However, Garmin-Cervélo’s David Millar summed up the race situation most succinctly when he said:

Alberto — you cannot touch him. He’s on a different level. It’s a race for second. No one else has a chance.

Stage 17 takes the peloton westwards for 230km across the northern edge of the country from Feltre to Tirano. This long day takes in a pair of categorised mountains, the testing Passo del Tonale (15.2km, 6.0% gradient) and the longer but more benign Aprica (15.4km, 3.1%). The descent from the final climb leads into a short, 7km run to the finish. Overall, the stage probably favours either a break or a small bunch sprint, although it would not be a surprise to see Nibali attack over the final summit and use his descending skills to look for either a stage win or at least an opportunity to close the 47-second deficit to Scarponi. It should be a relatively easy day for Contador and his Saxo Bank Sungard team.

Stage 17 profile

Stage 16 result:

1. Alberto Contador (Saxo Bank Sungard) 28:55

2. Vincenzo Nibali (Liquigas-Cannondale) +0:34

3. Michele Scarponi (Lampre-ISD) +0:38

4. José Rujano (Androni Giocattoli) +0:39

5. Stefano Garzelli (Acqua & Sapone) +0:46

General classification:

1. Alberto Contador (Saxo Bank Sungard) 62:43:37

2. Michele Scarponi (Lampre-ISD) +4:58

3. Vincenzo Nibali (Liquigas-Cannondale) +5:45

4. John Gadret (AG2R La Mondiale) +7:35

5. José Rujano (Androni Giocattoli) +9:18

6. Mikel Nieve (Euskaltel-Euskadi) +9:22

7. Denis Menchov (Geox-TMC) +9:38

8. Roman Kreuziger (Astana) +9:47

9. Joaquim Rodríquez (Katusha) +10:25

10. Igor Antón (Euskaltel-Euskadi) +10:58

Points classification:

1. Alberto Contador (Saxo Bank Sungard) 158 pts

2. Michele Scarponi (Lampre-ISD) 103

3. Vincenzo Nibali (Liquigas-Cannondale) 95

4. José Rujano (Androni Giocattoli) 87

5. Stefano Garzelli (Acqua & Sapone) 77

Mountains classification:

1. Stefano Garzelli (Acqua & Sapone) 64 pts

2. Alberto Contador (Saxo Bank Sungard) 53

3. Mikel Nieve (Euskaltel-Euskadi) 39

4. José Rujano (Androni Giocattoli) 29

5. Gianluca Brambilla (Colnago-CSF Inox) 27

Links: Giro d’Italia official

Giro d’Italia recaps

Stage 1: Pinotti swaps red, white and green for pink

Stage 2: Petacchi celebrates, Cavendish remonstrates in ham-fisted Parma finish

Stage 3: Weylandt’s death casts a long shadow

Stage 4: Peloton rides in tribute to Weylandt

Stage 5: Weening takes maglia rosa as Millar bites the dust

Stage 6: Ale-Jet runs out of gas as Ventoso wins uphill drag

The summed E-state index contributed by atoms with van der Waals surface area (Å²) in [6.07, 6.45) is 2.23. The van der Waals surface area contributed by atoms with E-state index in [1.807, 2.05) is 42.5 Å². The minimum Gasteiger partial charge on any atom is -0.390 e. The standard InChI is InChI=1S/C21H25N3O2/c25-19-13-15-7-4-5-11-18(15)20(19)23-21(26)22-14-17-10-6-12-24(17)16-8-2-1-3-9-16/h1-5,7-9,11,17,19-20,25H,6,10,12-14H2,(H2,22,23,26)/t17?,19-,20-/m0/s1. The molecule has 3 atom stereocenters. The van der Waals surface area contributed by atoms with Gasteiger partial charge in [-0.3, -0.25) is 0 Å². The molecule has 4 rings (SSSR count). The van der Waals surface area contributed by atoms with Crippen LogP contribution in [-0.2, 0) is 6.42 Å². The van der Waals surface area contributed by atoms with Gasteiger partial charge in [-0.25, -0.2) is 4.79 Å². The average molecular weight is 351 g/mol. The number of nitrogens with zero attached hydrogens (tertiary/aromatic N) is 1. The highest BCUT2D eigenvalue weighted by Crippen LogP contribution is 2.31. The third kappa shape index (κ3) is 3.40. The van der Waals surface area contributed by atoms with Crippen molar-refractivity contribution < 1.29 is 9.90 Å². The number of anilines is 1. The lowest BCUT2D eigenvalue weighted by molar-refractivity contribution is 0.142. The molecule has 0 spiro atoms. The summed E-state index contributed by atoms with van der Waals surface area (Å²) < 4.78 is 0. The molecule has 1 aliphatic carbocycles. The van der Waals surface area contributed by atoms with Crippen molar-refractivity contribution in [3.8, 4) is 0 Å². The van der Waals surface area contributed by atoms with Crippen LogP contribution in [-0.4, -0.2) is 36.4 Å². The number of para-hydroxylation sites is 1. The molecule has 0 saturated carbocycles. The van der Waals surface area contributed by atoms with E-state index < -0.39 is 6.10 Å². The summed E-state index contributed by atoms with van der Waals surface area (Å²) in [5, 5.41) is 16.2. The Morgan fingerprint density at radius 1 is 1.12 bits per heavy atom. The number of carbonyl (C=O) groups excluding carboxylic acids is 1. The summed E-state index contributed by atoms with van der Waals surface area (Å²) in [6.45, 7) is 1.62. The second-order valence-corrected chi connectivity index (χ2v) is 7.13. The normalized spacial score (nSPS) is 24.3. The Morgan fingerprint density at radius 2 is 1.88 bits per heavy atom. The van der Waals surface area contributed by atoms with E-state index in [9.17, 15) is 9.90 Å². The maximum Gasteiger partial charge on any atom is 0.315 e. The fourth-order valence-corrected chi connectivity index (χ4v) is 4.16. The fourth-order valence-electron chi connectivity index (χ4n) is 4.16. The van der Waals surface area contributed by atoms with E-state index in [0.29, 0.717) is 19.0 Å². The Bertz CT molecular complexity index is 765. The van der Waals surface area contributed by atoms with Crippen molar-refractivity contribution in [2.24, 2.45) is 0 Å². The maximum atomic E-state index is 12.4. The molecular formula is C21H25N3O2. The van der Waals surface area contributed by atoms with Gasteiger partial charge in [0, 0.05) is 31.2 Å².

Stage 7: De Clercq claims first professional win by a whisker

Stage 8: Gatto gets the cream as Contador shows his claws

Stage 9: Explosive Contador erupts on Etna

Stage 10: No tow required as Cavendish opens Giro account

Stage 11: Gadret times his finish to perfection

Stage 12: Cavendish doubles up and retires from the Giro

Stage 13: Contador’s gift leaves Rujano singing in the rain

Stage 14: All pain, few gain as Antón triumphs on the ascent to Hell

Stage 15: Nieve wins marathon stage, Contador sails serenely on

Giro d’Italia stage 5: Weening takes maglia rosa as Millar bites the dust

Stage 5: Piombino to Orvieto, 191km

On the first day of racing after the crash on Monday which claimed the life of Wouter Weylandt, Rabobank‘s Pieter Weening claimed a fine solo victory in Orvieto after launching a perfectly timed attack nine kilometres from the finish. On an exciting and eventful day of racing which saw Weening’s teammate Tom Slagter hospitalised with a broken jaw after another nasty crash, it was a welcome return to racing after a sombre day yesterday.

Weylandt’s friend Tyler Farrar and the eight remaining Leopard Trek riders retired from the race overnight, having crossed the finish line arm-in-arm in yesterday’s emotional and cathartic neutralised stage. BMC’s Martin Kohler launched a successful early solo attack, building a maximum lead of 12:50 before the Garmin-Cervélo team of maglia rosa David Millar decided it was time to reel him back in. By the time he reached the Croce di Fighine, the second of two categorised mountains 40km from home, his advantage had been pegged back to five minutes.

Millar toils in vain

Millar was dropped on this third-category climb, having earlier collided with Ángel Vicioso, who trailed him by just seven seconds at the start of the day, as they scrambled for bonus seconds at the day’s intermediate sprint. Both tumbled heavily to the ground but remounted with little more than road rash and bruised egos.